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ORIGINAL ARTICLE
Year : 2015  |  Volume : 4  |  Issue : 1  |  Page : 23-27

The relationship between Lumbar range of motion with hamstring flexibility among 6-12 years children from South India: A cross-sectional study


1 Department of Physiotherapy, Kasturba Medical College, Manipal University, Mangalore, Karnataka, India
2 Department of Physiotherapy, The Institute of Neurological Sciences, Voluntary Health Services, Chennai, Tamil Nadu, India

Correspondence Address:
K Vijaya Kumar
Department of Physiotherapy, Kasturba Medical College, Manipal University, Mangalore, Karnataka
India
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Source of Support: None, Conflict of Interest: None


DOI: 10.4103/2278-344X.149243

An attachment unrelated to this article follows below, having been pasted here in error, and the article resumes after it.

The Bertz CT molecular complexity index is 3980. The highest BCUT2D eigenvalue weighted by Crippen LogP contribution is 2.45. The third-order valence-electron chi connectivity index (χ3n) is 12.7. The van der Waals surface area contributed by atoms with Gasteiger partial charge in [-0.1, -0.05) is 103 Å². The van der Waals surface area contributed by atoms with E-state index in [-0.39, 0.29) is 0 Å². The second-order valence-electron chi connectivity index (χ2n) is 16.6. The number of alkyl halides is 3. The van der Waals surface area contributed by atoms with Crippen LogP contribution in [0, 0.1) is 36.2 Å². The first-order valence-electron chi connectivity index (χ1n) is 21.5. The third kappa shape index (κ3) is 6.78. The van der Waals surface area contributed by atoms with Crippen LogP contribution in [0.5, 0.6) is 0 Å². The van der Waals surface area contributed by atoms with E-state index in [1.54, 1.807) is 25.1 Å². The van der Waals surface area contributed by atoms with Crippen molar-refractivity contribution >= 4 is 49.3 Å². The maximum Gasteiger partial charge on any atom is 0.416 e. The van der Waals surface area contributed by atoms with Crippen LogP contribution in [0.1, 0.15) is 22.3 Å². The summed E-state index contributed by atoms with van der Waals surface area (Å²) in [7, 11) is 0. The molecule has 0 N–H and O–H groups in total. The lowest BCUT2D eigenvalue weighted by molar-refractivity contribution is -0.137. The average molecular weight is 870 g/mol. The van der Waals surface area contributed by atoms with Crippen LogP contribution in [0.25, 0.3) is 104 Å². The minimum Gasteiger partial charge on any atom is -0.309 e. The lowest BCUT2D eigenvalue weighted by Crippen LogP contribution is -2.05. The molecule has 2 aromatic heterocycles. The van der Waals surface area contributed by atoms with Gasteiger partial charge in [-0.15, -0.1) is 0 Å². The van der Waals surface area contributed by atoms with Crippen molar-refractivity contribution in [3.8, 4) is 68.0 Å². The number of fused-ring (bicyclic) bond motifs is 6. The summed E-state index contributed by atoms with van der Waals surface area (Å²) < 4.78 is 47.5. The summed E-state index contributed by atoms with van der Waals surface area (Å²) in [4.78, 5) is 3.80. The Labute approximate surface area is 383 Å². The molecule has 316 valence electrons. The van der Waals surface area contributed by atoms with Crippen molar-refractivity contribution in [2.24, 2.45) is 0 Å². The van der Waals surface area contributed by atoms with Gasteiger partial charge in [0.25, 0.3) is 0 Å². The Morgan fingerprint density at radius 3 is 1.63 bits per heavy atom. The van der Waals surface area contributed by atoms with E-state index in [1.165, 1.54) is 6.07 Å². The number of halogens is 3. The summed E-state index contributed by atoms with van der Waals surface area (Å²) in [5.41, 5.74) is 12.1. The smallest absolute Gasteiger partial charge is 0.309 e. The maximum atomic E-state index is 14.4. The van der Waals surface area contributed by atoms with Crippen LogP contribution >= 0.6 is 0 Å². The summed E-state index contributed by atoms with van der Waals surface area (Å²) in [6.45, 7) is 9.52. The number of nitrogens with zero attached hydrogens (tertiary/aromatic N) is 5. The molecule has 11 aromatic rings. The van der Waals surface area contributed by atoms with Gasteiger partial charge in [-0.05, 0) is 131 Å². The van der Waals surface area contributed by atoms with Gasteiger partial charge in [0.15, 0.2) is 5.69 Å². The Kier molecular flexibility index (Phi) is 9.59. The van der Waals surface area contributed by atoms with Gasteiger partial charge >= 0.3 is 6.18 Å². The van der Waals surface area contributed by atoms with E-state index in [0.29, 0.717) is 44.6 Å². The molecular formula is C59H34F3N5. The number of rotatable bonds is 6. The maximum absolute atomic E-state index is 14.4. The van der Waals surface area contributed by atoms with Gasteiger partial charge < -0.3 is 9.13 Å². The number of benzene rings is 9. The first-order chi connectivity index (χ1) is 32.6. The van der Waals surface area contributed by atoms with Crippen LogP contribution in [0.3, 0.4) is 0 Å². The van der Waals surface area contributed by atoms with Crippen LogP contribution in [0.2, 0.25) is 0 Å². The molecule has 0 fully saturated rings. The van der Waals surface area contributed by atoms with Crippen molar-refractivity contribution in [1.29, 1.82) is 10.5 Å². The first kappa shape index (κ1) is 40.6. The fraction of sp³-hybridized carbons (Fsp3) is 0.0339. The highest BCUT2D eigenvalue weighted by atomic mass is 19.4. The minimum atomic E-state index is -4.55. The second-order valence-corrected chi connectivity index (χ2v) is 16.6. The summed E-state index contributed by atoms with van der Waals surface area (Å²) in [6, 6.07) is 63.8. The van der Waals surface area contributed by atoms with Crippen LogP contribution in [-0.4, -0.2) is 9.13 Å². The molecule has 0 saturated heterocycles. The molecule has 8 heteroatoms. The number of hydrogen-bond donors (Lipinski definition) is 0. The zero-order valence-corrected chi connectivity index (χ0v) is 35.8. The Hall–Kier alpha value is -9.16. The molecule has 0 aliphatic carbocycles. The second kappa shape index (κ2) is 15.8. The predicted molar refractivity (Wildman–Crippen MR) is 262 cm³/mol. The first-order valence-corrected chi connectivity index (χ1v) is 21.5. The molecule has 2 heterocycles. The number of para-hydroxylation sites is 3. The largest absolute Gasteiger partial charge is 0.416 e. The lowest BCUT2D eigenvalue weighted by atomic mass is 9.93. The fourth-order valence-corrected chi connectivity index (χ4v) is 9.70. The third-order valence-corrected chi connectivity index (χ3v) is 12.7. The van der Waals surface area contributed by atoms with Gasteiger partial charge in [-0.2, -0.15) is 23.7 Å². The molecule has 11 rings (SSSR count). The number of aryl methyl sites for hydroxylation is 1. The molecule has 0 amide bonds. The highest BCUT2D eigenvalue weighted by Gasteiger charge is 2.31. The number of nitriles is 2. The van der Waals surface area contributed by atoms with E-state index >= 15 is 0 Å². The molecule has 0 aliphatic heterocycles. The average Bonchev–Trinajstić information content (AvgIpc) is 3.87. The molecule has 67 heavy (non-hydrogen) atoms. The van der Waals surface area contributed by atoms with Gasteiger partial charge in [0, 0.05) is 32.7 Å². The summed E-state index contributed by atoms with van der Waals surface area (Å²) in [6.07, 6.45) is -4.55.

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Background: Assessment and management of abnormal lumbar spine mobility are essential in the clinical setting. There are limited studies carried out to obtain lumbar range of motion values in children of the Indian population and to explore the anthropometric measurements on it. Purpose: The purpose was to find any association of anthropometric measurements, hamstring muscle length with lumbar range of motion in school age children from South India. Methodology: Active flexion, extension, and right- and left-side bending, and rotation of the lumbar spine were measured using modified Schober's test for 294 normally developing school going children 6-12 years (147 girls, 147 boys) from Mangalore, Karnataka, India. Means were determined for each motion by age and sex. Further, the correlation between spinal mobility and individual factors such as body mass index and hamstring flexibility was explored. Results: Females were identified as have a significantly higher forward flexion, lateral flexion, and rotation range of motion than males. Age, anthropometric parameters, and hamstring length were significant correlates of lumbar spinal mobility. Conclusion: This study provides the reference values for lumbar spinal flexibility in healthful school going children (6-12 years) from India. Females were found to have a considerably higher forward flexion, lateral flexion, and rotation range of motion than males. Age, anthropometric parameters, and hamstring length were significant correlates of lumbar spinal flexibility.


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